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Jun 202012
 

I’ve been chronicling this pair of Red-tailed Hawks (Buteo jamaicensis) and submitting their breeding records to Cornell Lab for the last four years. Last year was not so good as the pair hatched two eyas and lost them after a huge storm in late May.

I never saw them at the nest after that storm and I guess I’ll never know what happened. You can see the last photos and video I took of them with the male bringing a snake back to the nest for mama hawk’s dinner.

This day, the hawks were very vigilant as they were both near the tower where they built the new nest last year.

Just a few weeks ago, there were two eyas in the nest and now there is one. I have no idea what happened to the other chick but it looks like they will have an easier time with the single eyas this year.

As you can see from the video, these photos are digiscoped from quite a distance.

Red-tailed Hawk Eyas at Nest

Red-tailed Hawk Eyas at Nest

Red-tailed Hawk Eyas at Nest

As the female perched on the old nest like a statue, the adult male was quite active and vocal, calling from nearby trees and towers. Here he is wondering what this Bullock’s Oriole is doing in his territory.

Red-tailed Hawk and Bullock’s Oriole

Cornell Lab of Ornithology has a Red-tailed Hawk webcam with awesome videos you can see at their channel. I have embedded this one showing two eyas being fed and the third egg being pipped.

For more more up to the minute news on bird conservation issues, check my “Birds in the News” page, brought to you by the American Bird Conservancy. You will also find posts on local birds and birding in California on my blog The Birder’s Report.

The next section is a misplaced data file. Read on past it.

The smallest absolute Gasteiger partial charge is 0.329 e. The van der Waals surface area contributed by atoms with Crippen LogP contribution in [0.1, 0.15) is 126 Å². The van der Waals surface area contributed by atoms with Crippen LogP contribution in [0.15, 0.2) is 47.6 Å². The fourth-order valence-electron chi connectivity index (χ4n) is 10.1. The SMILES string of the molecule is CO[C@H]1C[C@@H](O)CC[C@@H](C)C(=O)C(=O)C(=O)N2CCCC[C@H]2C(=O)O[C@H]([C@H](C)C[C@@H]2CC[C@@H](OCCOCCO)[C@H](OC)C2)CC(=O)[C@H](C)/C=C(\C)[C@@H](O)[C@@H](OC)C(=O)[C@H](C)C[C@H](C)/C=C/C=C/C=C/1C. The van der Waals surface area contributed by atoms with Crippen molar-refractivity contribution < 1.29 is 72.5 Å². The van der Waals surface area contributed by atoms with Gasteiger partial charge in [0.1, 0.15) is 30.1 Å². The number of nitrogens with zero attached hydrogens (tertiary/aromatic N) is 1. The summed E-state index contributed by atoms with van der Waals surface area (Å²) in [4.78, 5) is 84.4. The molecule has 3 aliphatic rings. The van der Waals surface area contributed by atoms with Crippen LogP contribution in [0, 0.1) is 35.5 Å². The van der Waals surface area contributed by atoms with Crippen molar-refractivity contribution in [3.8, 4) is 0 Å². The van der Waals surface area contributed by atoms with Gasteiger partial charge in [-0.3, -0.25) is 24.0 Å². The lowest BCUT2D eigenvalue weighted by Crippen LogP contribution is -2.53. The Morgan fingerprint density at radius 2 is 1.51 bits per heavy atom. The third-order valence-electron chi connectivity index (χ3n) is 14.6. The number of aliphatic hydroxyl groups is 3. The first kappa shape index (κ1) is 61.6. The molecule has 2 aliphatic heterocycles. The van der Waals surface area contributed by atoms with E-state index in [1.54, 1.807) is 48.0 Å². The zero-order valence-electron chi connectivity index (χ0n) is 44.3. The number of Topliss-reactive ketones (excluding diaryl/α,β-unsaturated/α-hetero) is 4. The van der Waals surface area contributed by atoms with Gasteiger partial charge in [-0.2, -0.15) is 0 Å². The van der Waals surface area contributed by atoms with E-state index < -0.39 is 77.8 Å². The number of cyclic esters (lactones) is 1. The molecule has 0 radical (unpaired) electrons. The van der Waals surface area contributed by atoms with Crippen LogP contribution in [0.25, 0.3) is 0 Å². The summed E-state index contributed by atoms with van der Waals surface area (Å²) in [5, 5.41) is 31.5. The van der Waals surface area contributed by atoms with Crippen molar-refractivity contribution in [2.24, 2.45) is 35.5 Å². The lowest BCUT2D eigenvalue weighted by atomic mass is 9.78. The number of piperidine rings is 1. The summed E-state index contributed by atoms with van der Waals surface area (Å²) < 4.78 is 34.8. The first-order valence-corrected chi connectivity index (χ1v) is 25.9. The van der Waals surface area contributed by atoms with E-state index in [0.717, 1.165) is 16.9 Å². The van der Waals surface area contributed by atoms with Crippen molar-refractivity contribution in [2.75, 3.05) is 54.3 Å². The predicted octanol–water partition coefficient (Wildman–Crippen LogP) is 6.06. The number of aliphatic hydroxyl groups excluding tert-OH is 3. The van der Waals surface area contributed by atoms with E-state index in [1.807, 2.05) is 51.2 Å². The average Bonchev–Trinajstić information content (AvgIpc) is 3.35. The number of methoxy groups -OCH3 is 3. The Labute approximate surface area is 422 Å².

Larry Jordan

Larry Jordan

Larry Jordan is an avid birder and amateur photographer living on the Pacific Flyway near the Central Valley of Northern California. He is a board member of his local Audubon Society and is a bird and wildlife conservationist. Larry contributes to several wildlife conservation organizations and is a BirdLife International "Species Champion." He is also Habitat Manager for the Burrowing Owl Conservation Network, an organization dedicated to the protection and restoration of the Western Burrowing Owl population in the United States. Larry has been blogging about birds since September of 2007 at TheBirdersReport.com


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  3 Responses to “Red-tailed Hawks Nesting on High Power Tower”

  1. I am enchanted with the hawks with their babies.I showed my patients and their stress flew away.Natures has the power to connect us to our best.Thanks for sharing this wonderful experience.Dr.Marcia Campos,Brazil

  2. thank you for posting this footage. sometimes we forget how lucky we are to be able to  see such amazing video, this is truly why it is essential to share our planet with all creatures and not to consume every posible resource.

  3. Lovely set of images Larry. Gread video footage. Do you know if the same pair comes back to the same nest each year in Red Tailed Hawks…such a beautiful bird

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